Tallon also expressed that the team is exceptionally pleased with Mackenzie Weegar of the Halifax Moosehads as the future power play quarterback of the team, a spot most folks thought Michael Matheson was destined for when he leaves Boston College. Add that Ekblad is especially known for his big, heavy shot, which is also an attribute the team possesses in Ian McCoshen, Alex Petrovic, Colby Robak and Michael Downing and a person can really start scratching their head: maybe Ekblad is a slightly more ready version of a player the Panthers already possess in quantity? If the team re-signs Kulikov, Tom Gilbert and Olsen will we have space for another defenseman? On the other hand, Ekblad would give the team options at the blue line, another franchise blue-liner with size (6'3" 216 lbs), a big shot, and a sometimes nasty disposition. With Campbell signed for another two years, the team could emerge with him, ErikGudbranson, Ekblad, Matheson, Olsen, and Petrovic or Robak, with Weegar, Downing, Wittchow, and Racine all waiting for their chance. But before we make this all too easy, Ekblad shoots right. On the Panthers' present NHL roster (that finished the season) only Gudbranson shoots right-handed (after Weaver was traded and Gilbert hurt). Weegar and Petrovic are both right-handed shots as well. This seems to be an area of need that Ekblad can fill.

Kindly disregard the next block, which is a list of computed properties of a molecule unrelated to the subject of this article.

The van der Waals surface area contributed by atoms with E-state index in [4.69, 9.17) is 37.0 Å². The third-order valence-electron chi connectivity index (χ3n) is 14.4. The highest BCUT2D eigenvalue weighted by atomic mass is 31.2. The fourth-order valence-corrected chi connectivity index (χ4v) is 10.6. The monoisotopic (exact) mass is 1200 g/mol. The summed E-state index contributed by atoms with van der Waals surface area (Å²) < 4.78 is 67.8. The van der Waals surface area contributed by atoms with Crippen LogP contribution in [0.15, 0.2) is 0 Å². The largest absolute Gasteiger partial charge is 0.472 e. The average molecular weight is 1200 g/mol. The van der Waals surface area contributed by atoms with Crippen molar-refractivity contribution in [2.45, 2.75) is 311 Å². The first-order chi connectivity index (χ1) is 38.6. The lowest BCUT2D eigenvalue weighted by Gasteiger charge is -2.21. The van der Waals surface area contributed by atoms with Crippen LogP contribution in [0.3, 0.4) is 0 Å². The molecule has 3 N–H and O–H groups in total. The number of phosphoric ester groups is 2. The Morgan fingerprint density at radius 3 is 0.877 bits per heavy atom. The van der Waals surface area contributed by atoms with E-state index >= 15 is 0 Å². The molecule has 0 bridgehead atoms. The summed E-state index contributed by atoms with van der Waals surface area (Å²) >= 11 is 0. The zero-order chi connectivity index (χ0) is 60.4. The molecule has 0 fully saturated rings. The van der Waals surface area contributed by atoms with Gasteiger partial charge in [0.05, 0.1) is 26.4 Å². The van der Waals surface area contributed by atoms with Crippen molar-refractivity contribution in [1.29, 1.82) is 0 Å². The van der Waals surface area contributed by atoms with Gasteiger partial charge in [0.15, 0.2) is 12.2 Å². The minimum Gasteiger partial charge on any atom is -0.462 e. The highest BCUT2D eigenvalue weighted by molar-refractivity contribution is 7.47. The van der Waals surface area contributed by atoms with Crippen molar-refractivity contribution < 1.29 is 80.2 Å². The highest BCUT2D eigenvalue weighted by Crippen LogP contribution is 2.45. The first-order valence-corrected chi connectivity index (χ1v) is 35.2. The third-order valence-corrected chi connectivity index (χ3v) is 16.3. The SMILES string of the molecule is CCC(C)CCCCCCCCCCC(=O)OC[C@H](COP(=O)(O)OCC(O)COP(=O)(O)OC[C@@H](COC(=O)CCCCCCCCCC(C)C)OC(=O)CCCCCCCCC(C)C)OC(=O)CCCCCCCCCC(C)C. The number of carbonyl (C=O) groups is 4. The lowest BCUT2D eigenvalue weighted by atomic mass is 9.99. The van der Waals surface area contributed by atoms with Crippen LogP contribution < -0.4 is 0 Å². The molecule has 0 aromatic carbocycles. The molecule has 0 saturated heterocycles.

Maybe its easier to just look at wings. The Panthers scoring woes are well documented, and if there is one place that the team lacks in both the professional and amateur ranks, it is at this position. Sam Bennett is a player listed as a center-wing, and he is a big enough player at 6'0 178 lbs for a team whose top amateur wing prospects are probably a pair of undersized center-wings in NCAA hockey: Rocco Grimaldi and Kyle Rau. The fact that the Cats top two amateur wings are under 6'0 is likely to mean the team will not draft another undersized forward. How many undersized forwards do successful teams field on their rosters? One, maybe two at most. With Trochek already coming in at 5'10" and the aforementioned Rau and Grimaldi (if they end up making it to the NHL roster) at equal or less than that, it is more unlikely that the team will consider the likes of the fastest player in the draft, Nikolaj Ehlers (who is 5'10"). Tallon has always made no apologies for preferring big players to smaller, while willing to make exceptions for extreme talent such as Patrick Kane, or the forenamed Rau and Grimaldi.

Because Bennett is the top ranked forward in this draft (depending on who you read it is either he or Sam Reinhart), and can reportedly play both center or wing, and has size (that he uses to good and sometimes nasty advantage) there is not too much need to look deeper than him if the Panthers intend to use the first overall pick on a forward. While Sam Reinhart is considered possibly an equal to Bennett at forward and also a bit bigger (at 6'1" 185 lbs), Reinhart is not listed as a player who has played at the wing, as Bennett has, which perhaps makes him, despite his high hockey I.Q. and vision, less useful to the Panthers. Bennett is described by Dobber Prospects as having a compete level that is simply off the charts to go along with deceptive speed and quickness. In the Florida market, a high compete level would go a long way to changing the culture of this franchise. Bennett may be a very valuable player the Cats can't pass up.